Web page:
Yet exile came at a cost! For while away his mother, Nalongo Binaisa, the family pillar, passed on. He was the first born son, but he could not return to bury his mother.
These thoughts came crushing my mind when I read that yet another Member of Parliament, Mohammed Ssegirinya, Kawempe North just released on bail by a High Court judge, had been abducted and thrown like a carcass into a wickedly speeding van (New Vision, September 29th 2021, pp 9). This coming in the very month of September, 49 years since Chief Justice Ben Kiwanuka was abducted, never to be seen again, hit me like a cruel joke.
In the 1980s Prof Yoweri Kyesimira, a developmental government critic and Hon Balak Kirya, once Cabinet Minister turned President Obote foe ( Kirya had been kidnapped from Kenya where he had fled after Obote who had prior to his fall in 1971 detained him for five years), after being released on bail, were also one day after court release, abducted and whisked back to Luzira jail. From what I gather it is these injustices, among others, that led to the heroic NRA insurrection based in Bulemezi, which at the end left a once peaceful province scattered with maimed skulls and charred bodies all over.
If a sanctioned High court releases a suspect on bail, then hooded armed men come speeding, in a van, not in any uniform, kidnap and whisk him away to an unknown destination, then one must wonder if we are back to the jungle law of the gruesome 1970s and 1980s! I paused to ask myself where are the lawyers, clergy, legislators, opinion leaders, intellectuals to wonder at what this means to the rule of law in the country upon which all sustainable development sits! Nothing but a chilling silence…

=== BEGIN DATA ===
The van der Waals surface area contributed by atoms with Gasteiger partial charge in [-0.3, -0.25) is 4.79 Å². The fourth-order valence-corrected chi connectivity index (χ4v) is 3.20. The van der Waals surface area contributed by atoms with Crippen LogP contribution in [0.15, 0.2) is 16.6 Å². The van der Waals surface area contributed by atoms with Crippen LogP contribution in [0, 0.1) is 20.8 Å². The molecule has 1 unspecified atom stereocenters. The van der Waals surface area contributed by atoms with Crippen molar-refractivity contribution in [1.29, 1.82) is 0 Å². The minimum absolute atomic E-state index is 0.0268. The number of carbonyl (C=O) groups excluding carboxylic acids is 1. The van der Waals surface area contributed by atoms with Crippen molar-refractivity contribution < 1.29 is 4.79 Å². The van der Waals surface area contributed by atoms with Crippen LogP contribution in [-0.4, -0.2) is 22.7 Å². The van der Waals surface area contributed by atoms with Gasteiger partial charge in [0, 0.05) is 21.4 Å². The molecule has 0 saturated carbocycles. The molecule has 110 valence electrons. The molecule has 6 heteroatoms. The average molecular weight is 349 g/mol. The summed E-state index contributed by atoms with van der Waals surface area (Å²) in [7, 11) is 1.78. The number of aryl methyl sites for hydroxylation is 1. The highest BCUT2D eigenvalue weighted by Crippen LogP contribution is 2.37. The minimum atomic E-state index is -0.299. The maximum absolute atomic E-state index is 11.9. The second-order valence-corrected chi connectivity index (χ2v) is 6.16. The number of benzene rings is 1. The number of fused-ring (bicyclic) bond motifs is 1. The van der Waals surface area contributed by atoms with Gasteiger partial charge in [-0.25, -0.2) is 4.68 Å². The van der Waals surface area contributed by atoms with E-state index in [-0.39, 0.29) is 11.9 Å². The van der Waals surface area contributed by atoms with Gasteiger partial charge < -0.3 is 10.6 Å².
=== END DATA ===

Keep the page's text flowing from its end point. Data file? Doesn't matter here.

My apprehension is because I know history has a crude way of repeating itself. Years back, in the 1930s, Rev Martin Niemollar, was a Lutheran priest who supported Adolf Hitler’s rise to power, aggrieved as were many Germans by the loss of World War 11 and the penalties imposed on her by the Allied powers. In power Adolf Hitler started exhibiting a reckless disregard of the rule of law, as he centralized all power unto himself, to begin the execution of minorities, especially the Jews. Rev Martin Niemollar started speaking against this excess. But it was a bit late. In 1937 he was arrested and placed in solitary confinement. He was only released in 1945 by the victorious Allies.
After he was out, reflecting on what had just passed, six million Jews gassed to death and an atrocious war that left over 75 million lives lost, this is what he said: “First they came for the Communists. And I did not speak out! Because I was not a Communist. Then they came for the Socialists. And I did not speak out! Because I was not a Socialist. Then they came for the trade unionists. And I did not speak out! Because I was not a trade unionist. Then they came for the Jews. And I did not speak out! Because I was not a Jew. Then they came for me! And there was no one left to speak out for me!”
The writer is Assoc Prof of Management, Uganda Christian University, Mukono. He is the author of “Things Fall Apart in Uganda” (Kampala: 2013).